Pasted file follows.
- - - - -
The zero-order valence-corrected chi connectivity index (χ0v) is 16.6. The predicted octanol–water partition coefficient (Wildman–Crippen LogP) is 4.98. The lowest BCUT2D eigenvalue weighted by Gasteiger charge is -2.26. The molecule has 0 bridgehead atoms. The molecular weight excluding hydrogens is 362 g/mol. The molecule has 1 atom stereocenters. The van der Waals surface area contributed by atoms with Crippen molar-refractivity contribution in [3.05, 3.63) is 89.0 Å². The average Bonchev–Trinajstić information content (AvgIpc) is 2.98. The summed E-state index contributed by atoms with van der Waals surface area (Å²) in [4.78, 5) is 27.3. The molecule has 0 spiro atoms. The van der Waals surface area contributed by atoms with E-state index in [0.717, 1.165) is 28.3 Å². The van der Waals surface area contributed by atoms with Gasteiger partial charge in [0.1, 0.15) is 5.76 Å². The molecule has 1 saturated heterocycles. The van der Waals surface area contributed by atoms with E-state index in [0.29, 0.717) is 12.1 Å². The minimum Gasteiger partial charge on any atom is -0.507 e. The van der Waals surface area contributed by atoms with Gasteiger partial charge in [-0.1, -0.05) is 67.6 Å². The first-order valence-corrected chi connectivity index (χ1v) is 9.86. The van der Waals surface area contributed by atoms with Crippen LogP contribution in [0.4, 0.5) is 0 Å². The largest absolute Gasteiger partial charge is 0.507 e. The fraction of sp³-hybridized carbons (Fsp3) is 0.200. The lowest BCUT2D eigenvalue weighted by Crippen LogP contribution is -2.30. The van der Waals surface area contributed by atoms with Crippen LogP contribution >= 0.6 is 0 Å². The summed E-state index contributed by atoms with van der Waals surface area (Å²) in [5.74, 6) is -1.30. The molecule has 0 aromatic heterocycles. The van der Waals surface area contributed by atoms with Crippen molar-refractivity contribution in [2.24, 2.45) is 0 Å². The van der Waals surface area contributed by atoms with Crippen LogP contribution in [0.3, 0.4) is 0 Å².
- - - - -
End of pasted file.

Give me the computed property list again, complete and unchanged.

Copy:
The zero-order valence-corrected chi connectivity index (χ0v) is 16.6. The predicted octanol–water partition coefficient (Wildman–Crippen LogP) is 4.98. The lowest BCUT2D eigenvalue weighted by Gasteiger charge is -2.26. The molecule has 0 bridgehead atoms. The molecular weight excluding hydrogens is 362 g/mol. The molecule has 1 atom stereocenters. The van der Waals surface area contributed by atoms with Crippen molar-refractivity contribution in [3.05, 3.63) is 89.0 Å². The average Bonchev–Trinajstić information content (AvgIpc) is 2.98. The summed E-state index contributed by atoms with van der Waals surface area (Å²) in [4.78, 5) is 27.3. The molecule has 0 spiro atoms. The van der Waals surface area contributed by atoms with E-state index in [0.717, 1.165) is 28.3 Å². The van der Waals surface area contributed by atoms with Gasteiger partial charge in [0.1, 0.15) is 5.76 Å². The molecule has 1 saturated heterocycles. The van der Waals surface area contributed by atoms with E-state index in [0.29, 0.717) is 12.1 Å². The minimum Gasteiger partial charge on any atom is -0.507 e. The van der Waals surface area contributed by atoms with Gasteiger partial charge in [-0.1, -0.05) is 67.6 Å². The first-order valence-corrected chi connectivity index (χ1v) is 9.86. The van der Waals surface area contributed by atoms with Crippen LogP contribution in [0.4, 0.5) is 0 Å². The largest absolute Gasteiger partial charge is 0.507 e. The fraction of sp³-hybridized carbons (Fsp3) is 0.200. The lowest BCUT2D eigenvalue weighted by Crippen LogP contribution is -2.30. The van der Waals surface area contributed by atoms with Crippen LogP contribution >= 0.6 is 0 Å². The summed E-state index contributed by atoms with van der Waals surface area (Å²) in [5.74, 6) is -1.30. The molecule has 0 aromatic heterocycles. The van der Waals surface area contributed by atoms with Crippen molar-refractivity contribution in [2.24, 2.45) is 0 Å². The van der Waals surface area contributed by atoms with Crippen LogP contribution in [0.3, 0.4) is 0 Å².